Bagged Salads Are Drenched In Chlorine And Covered In Bacteria

We have your answer: aged salads are being drenched in chlorine and covered with bacteria. The latest example which has been examined showed Listeria in Dole brands salads. This bacteria can cause miscarriages or stillborn fetuses or child-bearing women.

Listeriosis is actually a rare illness which is being borne by food and is caused by listeria monocytogens bacteria. It causes high fever, vomiting, and diarrhea which pass in 3 days without the need of any treatments. However, in rare cases the infection can be more sever, spreading to other body parts and causing serious complications like meningitis.

You might experience stiff neck, severe headaches, and tremor.

The salads have been recalled, but there were 15 people who have been hospitalized, and one is already dead. There were severe outbreaks of E. Coli in early spring salads.

Fruits and vegetables are number one source of Listeria and Salmonella food poisoning, and number 2 source of E. Coli, according to the government report from 2015.


Where else can we find this bacteria?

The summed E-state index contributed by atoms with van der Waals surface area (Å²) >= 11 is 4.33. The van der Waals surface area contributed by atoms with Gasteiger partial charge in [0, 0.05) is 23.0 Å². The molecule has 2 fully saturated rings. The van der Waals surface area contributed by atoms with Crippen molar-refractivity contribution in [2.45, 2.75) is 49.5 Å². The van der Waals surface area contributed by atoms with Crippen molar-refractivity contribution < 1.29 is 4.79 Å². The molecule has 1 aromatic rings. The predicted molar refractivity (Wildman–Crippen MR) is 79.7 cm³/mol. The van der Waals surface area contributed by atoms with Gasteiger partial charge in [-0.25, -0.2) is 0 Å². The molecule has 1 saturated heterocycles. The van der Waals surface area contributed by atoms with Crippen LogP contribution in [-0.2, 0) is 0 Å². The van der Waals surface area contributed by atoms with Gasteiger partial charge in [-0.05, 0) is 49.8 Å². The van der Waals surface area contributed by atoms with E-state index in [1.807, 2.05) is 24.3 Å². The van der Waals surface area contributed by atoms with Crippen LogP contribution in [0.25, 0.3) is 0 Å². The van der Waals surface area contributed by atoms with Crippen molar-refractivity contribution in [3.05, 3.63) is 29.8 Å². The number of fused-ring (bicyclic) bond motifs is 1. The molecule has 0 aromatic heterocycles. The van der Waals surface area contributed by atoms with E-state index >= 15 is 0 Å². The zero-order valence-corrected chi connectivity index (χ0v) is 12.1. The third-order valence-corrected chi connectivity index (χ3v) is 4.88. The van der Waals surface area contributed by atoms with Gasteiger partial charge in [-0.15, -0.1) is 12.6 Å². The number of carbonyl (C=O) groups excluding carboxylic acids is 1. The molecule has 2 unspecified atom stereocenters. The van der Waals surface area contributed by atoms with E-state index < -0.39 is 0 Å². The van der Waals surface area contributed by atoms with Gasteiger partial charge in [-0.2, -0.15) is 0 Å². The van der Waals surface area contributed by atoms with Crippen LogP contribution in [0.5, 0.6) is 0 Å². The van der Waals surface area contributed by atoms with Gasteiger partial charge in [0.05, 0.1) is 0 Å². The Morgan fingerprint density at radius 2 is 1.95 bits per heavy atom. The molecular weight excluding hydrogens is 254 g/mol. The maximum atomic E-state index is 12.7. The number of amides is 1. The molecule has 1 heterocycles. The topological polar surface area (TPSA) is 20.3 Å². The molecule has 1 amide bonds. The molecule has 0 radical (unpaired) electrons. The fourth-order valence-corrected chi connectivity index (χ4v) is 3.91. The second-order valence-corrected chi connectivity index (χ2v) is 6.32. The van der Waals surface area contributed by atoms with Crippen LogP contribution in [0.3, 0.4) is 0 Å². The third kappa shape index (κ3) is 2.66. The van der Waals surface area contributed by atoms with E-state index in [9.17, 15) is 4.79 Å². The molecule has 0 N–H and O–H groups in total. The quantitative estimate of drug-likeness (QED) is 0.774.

• Butter;
  • Patѐ;
  • Pre-packed sandwiches;
  • Soft blue cheese;
  • Soft cheeses like Brie or Camembert;
  • Smoked salmon;
  • Cooked sliced meats (including cold cuts).

The bacteria is transferable through stools of infected animals or human carriers. However, there is something which makes it worse for the bagged lettuce. In order to produce the bags, processing plants take greens from different farms, put them through 3 different chlorinated baths, dry and seal them in plastic, and finally ship them to the market near you. E. Coli is not eliminated through chlorination. In order to do that you will have to heat the leaves and treat them with organic acid. This will probably make them limp.

The salad has been distributed in the following states: Alabama, Connecticut, Florida, Georgia, Illinois, Indiana, Kentucky, Louisiana, Michigan, Massachusetts, Maryland, Minnesota, Missouri, Mississippi, North Carolina, New Jersey, New York, Ohio, Pennsylvania, South Carolina, Tennessee, Vermont, Virginia, and Wisconsin. The salads were sold at Giant, Kroger, ALDI, Price Chopper, Walmart, Fred Meyer, Schnucks, Meijer, ShopRite, Stop n Shop, Food 4 Less, Jay C, FoodsCo, PriceRite and other stores.”

If you wash the infected salad with plain water, it will spread the germs around, leaving them alive and kicking. You can wash them with vinegar solution which is slightly more effective than water.

Don’t you think it is time to stop eating bagged salads?!

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